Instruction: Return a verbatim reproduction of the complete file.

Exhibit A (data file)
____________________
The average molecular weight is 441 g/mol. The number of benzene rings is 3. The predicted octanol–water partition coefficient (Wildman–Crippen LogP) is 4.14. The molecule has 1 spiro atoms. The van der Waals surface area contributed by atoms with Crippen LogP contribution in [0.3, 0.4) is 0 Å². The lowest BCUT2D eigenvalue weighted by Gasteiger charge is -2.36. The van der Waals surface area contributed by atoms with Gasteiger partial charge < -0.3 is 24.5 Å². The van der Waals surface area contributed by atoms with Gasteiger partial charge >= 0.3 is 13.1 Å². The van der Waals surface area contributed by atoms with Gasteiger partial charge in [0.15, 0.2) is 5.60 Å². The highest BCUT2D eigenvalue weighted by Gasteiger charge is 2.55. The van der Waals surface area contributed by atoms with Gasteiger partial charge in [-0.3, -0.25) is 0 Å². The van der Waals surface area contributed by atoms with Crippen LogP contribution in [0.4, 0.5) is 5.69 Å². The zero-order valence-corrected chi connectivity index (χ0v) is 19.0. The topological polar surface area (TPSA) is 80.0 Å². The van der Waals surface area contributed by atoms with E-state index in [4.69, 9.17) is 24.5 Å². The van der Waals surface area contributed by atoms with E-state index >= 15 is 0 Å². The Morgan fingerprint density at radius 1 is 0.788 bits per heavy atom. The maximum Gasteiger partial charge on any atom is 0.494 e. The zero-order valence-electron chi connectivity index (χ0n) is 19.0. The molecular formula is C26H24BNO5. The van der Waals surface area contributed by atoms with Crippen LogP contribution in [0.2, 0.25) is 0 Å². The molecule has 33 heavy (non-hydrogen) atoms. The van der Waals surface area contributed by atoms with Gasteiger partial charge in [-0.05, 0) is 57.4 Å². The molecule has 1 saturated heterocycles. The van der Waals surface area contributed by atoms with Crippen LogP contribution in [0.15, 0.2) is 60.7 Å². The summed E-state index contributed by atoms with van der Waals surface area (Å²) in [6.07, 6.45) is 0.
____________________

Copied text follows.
The average molecular weight is 441 g/mol. The number of benzene rings is 3. The predicted octanol–water partition coefficient (Wildman–Crippen LogP) is 4.14. The molecule has 1 spiro atoms. The van der Waals surface area contributed by atoms with Crippen LogP contribution in [0.3, 0.4) is 0 Å². The lowest BCUT2D eigenvalue weighted by Gasteiger charge is -2.36. The van der Waals surface area contributed by atoms with Gasteiger partial charge < -0.3 is 24.5 Å². The van der Waals surface area contributed by atoms with Gasteiger partial charge >= 0.3 is 13.1 Å². The van der Waals surface area contributed by atoms with Gasteiger partial charge in [0.15, 0.2) is 5.60 Å². The highest BCUT2D eigenvalue weighted by Gasteiger charge is 2.55. The van der Waals surface area contributed by atoms with Gasteiger partial charge in [-0.3, -0.25) is 0 Å². The van der Waals surface area contributed by atoms with Crippen LogP contribution in [0.4, 0.5) is 5.69 Å². The zero-order valence-corrected chi connectivity index (χ0v) is 19.0. The topological polar surface area (TPSA) is 80.0 Å². The van der Waals surface area contributed by atoms with E-state index in [4.69, 9.17) is 24.5 Å². The van der Waals surface area contributed by atoms with E-state index >= 15 is 0 Å². The Morgan fingerprint density at radius 1 is 0.788 bits per heavy atom. The maximum Gasteiger partial charge on any atom is 0.494 e. The zero-order valence-electron chi connectivity index (χ0n) is 19.0. The molecular formula is C26H24BNO5. The van der Waals surface area contributed by atoms with Crippen LogP contribution in [0.2, 0.25) is 0 Å². The molecule has 33 heavy (non-hydrogen) atoms. The van der Waals surface area contributed by atoms with Gasteiger partial charge in [-0.05, 0) is 57.4 Å². The molecule has 1 saturated heterocycles. The van der Waals surface area contributed by atoms with Crippen LogP contribution in [0.15, 0.2) is 60.7 Å². The summed E-state index contributed by atoms with van der Waals surface area (Å²) in [6.07, 6.45) is 0.